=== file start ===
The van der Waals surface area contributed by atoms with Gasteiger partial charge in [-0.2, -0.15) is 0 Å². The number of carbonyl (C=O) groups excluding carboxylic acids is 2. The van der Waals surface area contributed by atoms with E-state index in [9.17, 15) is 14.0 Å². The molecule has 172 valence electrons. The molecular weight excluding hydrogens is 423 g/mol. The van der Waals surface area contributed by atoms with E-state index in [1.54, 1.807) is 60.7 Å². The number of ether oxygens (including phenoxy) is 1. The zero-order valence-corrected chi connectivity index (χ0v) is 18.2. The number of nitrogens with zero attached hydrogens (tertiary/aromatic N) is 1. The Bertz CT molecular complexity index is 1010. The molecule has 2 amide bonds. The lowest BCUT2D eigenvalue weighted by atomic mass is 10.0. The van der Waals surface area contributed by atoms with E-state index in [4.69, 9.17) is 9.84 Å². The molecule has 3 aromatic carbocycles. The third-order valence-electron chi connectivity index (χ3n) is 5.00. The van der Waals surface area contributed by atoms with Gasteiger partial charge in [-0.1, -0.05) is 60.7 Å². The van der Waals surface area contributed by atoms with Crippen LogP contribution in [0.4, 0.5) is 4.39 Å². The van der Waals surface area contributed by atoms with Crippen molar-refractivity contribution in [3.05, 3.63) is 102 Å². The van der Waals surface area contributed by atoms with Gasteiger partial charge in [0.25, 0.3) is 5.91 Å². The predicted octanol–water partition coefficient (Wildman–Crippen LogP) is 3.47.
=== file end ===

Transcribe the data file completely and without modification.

The van der Waals surface area contributed by atoms with Gasteiger partial charge in [-0.2, -0.15) is 0 Å². The number of carbonyl (C=O) groups excluding carboxylic acids is 2. The van der Waals surface area contributed by atoms with E-state index in [9.17, 15) is 14.0 Å². The molecule has 172 valence electrons. The molecular weight excluding hydrogens is 423 g/mol. The van der Waals surface area contributed by atoms with E-state index in [1.54, 1.807) is 60.7 Å². The number of ether oxygens (including phenoxy) is 1. The zero-order valence-corrected chi connectivity index (χ0v) is 18.2. The number of nitrogens with zero attached hydrogens (tertiary/aromatic N) is 1. The Bertz CT molecular complexity index is 1010. The molecule has 2 amide bonds. The lowest BCUT2D eigenvalue weighted by atomic mass is 10.0. The van der Waals surface area contributed by atoms with E-state index in [4.69, 9.17) is 9.84 Å². The molecule has 3 aromatic carbocycles. The third-order valence-electron chi connectivity index (χ3n) is 5.00. The van der Waals surface area contributed by atoms with Gasteiger partial charge in [-0.1, -0.05) is 60.7 Å². The van der Waals surface area contributed by atoms with Crippen LogP contribution in [0.4, 0.5) is 4.39 Å². The van der Waals surface area contributed by atoms with Crippen molar-refractivity contribution in [3.05, 3.63) is 102 Å². The van der Waals surface area contributed by atoms with Gasteiger partial charge in [0.25, 0.3) is 5.91 Å². The predicted octanol–water partition coefficient (Wildman–Crippen LogP) is 3.47.